HomeTeamsMets2024 Mets Not Learning From 2023 Pitching Carousel

2024 Mets Not Learning From 2023 Pitching Carousel

Last night, rookie Dedniel Nunez made his major league debut for the Mets. He was called up after the team designated veteran pitcher Julio Teheran after just one single appearance in orange and blue. Nunez was the Mets 18th different pitcher in the first 11 games of the season. That means that the team has been averaging more than a 1.5 new pitchers per game. This might be novel trivia for some teams. After last year’s parade of Mets pitchers, however, this is an early warning of potential trouble to come.

Earlier in the day, the Mets traded reliever Michael Tonkin to the Twins for cash after being DFA’d last week to make room for Teheran. Tonkin’s Mets tenure lasted 3 appearance (4 innings) and resulted in 2 extra-inning losses. Tonkin was one of sixteen relievers the Mets signed (or re-signed, in Adam Ottavino’s case) this past offseason, in hopes of being better prepared than they were in 2023.

As you may recall from last season, the Mets didn’t make any significant moves after losing closer Edwin Diaz to a season-ending injury during the World Baseball Classic. Instead of potentially overspending for a new closer, they adjusted some of their players’ roles. David Robertson who was brought in to be the setup man became the closer, Adam Ottavino was given another shot to be the setup man from the right side, and newly signed lefty Brooks Raley was brought in to serve a similar role. Other pitchers filtered in and out, and for a little while it worked. However, the Mets starting pitchers’ inability to go deep in games soon taxed the bullpen and by midseason they were mostly burnt out, or at least well on their way. At that point in the summer, the Mets had already dipped into their relatively shallow pool of pitchers more than they had anticipated, and they were using pitchers who may not have been ready to throw in the majors. Or perhaps more accurately, may not have been ready to throw that much and that often in the majors. By the time they traded Robertson away to the Miami Marlins, they had gotten just about everything they could out of his veteran arm. His age, and his wear & tear was starting to show, and seemingly within minutes of landing in Miami, he was nowhere near as effective as he had been in the first few months of the season. There were many other Mets pitchers who had similar experiences, and most of them stayed on the Mets.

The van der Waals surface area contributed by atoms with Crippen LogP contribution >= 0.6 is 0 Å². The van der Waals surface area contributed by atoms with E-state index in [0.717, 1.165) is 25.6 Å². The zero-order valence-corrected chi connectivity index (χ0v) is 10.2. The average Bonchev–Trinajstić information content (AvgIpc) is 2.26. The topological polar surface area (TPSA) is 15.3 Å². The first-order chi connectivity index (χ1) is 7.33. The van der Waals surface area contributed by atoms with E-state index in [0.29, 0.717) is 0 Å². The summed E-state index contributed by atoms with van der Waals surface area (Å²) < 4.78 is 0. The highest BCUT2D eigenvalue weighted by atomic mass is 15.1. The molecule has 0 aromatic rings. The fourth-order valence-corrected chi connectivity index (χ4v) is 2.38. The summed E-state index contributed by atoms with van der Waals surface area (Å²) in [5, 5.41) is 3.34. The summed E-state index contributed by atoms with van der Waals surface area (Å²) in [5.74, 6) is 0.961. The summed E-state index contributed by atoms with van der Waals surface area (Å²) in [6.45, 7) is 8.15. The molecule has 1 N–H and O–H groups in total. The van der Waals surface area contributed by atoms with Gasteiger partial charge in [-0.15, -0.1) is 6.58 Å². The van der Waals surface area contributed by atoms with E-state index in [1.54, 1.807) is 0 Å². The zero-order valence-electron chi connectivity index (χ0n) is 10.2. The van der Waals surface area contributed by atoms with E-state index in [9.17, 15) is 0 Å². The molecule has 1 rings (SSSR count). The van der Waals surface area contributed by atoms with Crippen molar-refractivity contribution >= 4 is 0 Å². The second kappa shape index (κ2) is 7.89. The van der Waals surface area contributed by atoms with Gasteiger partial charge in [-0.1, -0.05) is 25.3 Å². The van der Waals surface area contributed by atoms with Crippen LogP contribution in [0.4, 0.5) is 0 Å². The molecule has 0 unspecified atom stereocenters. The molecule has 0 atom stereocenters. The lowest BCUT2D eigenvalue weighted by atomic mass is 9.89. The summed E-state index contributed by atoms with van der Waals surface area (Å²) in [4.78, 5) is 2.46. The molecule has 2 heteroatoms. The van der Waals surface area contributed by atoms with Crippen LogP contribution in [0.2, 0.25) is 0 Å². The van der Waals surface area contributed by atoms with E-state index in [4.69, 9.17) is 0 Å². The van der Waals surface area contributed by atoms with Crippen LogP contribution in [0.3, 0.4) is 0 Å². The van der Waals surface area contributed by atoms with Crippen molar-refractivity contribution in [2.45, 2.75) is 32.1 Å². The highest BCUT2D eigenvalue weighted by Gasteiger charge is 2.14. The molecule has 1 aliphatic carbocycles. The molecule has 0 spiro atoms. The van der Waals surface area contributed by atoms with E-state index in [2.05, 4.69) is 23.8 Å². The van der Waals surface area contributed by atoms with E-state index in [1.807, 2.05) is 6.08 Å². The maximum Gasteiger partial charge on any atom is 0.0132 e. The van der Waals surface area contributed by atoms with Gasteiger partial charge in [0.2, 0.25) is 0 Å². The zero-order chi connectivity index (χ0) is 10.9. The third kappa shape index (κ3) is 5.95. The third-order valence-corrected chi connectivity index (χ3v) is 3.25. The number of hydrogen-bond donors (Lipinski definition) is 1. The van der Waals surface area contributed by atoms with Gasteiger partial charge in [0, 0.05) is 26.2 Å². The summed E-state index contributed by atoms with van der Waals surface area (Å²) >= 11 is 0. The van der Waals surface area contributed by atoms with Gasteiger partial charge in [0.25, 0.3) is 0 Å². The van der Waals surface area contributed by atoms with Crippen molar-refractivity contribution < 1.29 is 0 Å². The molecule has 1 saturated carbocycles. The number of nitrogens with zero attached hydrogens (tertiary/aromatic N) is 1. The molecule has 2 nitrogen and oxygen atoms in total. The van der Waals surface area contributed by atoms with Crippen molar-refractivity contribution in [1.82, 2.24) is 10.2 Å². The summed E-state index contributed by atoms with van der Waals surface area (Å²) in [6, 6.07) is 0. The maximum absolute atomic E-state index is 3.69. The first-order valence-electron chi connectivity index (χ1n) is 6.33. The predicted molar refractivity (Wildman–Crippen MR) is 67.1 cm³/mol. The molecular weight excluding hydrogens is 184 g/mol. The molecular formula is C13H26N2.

Through the first four series of this season, things don’t seem to be all that different. In 2022, reliever Jorge Lopez pitched well enough in the first half of the season to earn the honor of representing the Baltimore Orioles at the All-Star Game. To that point in the season, he had appeared in 40 games, had 17 saves, and a 1.62 ERA. Those 40 first-half games were already more than he had ever pitched in a full season (he logged 39 games for the Kansas City Royals in 2019). Following the Midsummer Classic, Lopez’s effectiveness started to dwindle. The emergence of Felix Bautista as a reliable closer allowed the Orioles to adjust his role, and they ultimately traded him to the Twins. Much like the Mets experience with Robertson, Lopez’s was not the same pitcher with Minnesota that he had been Baltimore. Last year, even though he spent some time on the Injured List, Lopez still appeared in 61 games, albeit for three different teams (the Twins, the Marlins, and a return to the Orioles). So far this year, Lopez has been the most popular man out of the bullpen, having pitched in 6 out of the Mets first 11 games. That’s 55% of their games. That puts him on pace for 88 games this year. While I realize 11 games is a small sample size, after the team’s issues last year, it no longer seems so small.

Lopez is merely the prime example of the brewing issue for New York; he’s certainly not the only example. Because of the injuries to Kodai Senga (yet to appear so far this year) and Tylor Megill (injured in his season debut), the Mets have already used 7 different starters in their 11 games. Of those, only Sean Manaea and Jose Buttó have been able to complete 6 innings in a start. Six innings is not terribly much, and right now, it seems like a lofty goal for this pitching staff. Simply put, the Mets starting pitchers are going to need to figure out how to stretch out some more before they stretch their bullpen to thin.

Even though he struggled with his first few hitters in his major league debut, all in all, Dedniel Nunez looked pretty sharp. If the Mets don’t stop taxing their bullpen, there’s a strong chance they’ll have to bring up some other pitchers before they are ready.

Shai Kushner
Shai Kushnerhttps://mlbreport.com/
Shai Kushner, is a seasoned sports journalist and versatile professional deeply embedded in the world of baseball. Since 2014, Shai has been a trusted voice covering the New York Mets for BaseballDigest.com and GothamBaseball.com. Before his journalism career, he served as a video engineer for the Mets Baseball Operations department.


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